Tuesday, November 4, 2014

Chinese Parents Plan Conception and Birth to Avoid Having A Child During the Year of the Sheep

Each of the 12 animals in the Chinese Zodiac comes with its positives and negatives, strengths and weaknesses, but somehow over the years, the Year of the Sheep (also known as the year of the ram or goat) has developed a bad reputation. This bad rep is taken so seriously that couples are planning their conception or delivery of a child around avoiding the upcoming Year of the Sheep. 

People say that some children are born lucky, but many Chinese parents believe that luck comes from the year that their child was born. The luckiest year of all to be born is the Year of the Dragon, but no other years are frowned upon the way the Year of the Sheep is. But why? The sheep is thought to be passive, kind, and generous. All qualities that are thought highly of in a person. But in a cutthroat, competitive world those qualities can be a disadvantage. Chinese tradition believes that a baby born during the Year of the Sheep will be followers rather than leaders, are destined for heartbreak, and will not find success in the business world. There is even a folk tale that says only one in ten people born during the Year of the Sheep find true happiness.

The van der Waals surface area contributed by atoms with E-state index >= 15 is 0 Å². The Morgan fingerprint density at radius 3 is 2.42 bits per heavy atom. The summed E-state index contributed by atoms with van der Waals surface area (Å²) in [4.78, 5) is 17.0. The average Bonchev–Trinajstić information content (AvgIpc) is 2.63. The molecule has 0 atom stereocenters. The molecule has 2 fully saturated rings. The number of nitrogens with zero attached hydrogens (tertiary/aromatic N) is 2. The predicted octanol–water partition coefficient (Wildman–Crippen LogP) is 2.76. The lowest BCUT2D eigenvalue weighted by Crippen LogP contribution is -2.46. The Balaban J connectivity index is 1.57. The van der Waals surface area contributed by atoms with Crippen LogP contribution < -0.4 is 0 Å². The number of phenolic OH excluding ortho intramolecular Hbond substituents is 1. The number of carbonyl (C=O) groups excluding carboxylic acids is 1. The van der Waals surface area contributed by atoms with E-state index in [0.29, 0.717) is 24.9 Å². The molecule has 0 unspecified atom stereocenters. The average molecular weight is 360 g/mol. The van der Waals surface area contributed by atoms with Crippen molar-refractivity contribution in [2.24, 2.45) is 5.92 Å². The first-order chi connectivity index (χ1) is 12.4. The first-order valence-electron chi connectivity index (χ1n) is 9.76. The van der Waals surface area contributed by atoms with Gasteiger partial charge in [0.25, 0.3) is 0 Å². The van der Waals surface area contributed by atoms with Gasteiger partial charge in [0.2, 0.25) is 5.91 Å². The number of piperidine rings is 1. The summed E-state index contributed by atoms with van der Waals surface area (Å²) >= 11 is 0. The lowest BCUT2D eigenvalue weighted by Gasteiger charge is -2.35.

While many people are working hard to debunk these superstitions, it has proven to be difficult. Some parents have even inquired to medical professionals about having a Caesarean section to ensure their child is born during the Year of the Horse, and not after February 2015, when the Year of the Sheep begins. Health professionals have also reported that last spring, fertility consultations spiked and since the window for conception and delivery during the Year of the Horse closed, they have declined. Professionals in the medical field have expressed concern that as fertility consultations rose during the Year of the Horse, abortions will rise during the Year of the Sheep. 

Even as these assumptions present as unfair and outdated to many, it is a difficult mindset to alter. The traditional beliefs and superstitions of the Chinese Zodiac calendar are deeply ingrained in Chinese culture and provide an explanation for phenomena that is otherwise difficult to understand. But as of recent years, other factors (such as political and economic conditions) have greatly influenced birth rates and begun to overshadow the effects of the Zodiac calendar. But regardless, it will be interesting to see how the upcoming Year of the Sheep affects birth rates in comparison to this past year, the Year of the Horse, which is the third luckiest year in the calendar. 

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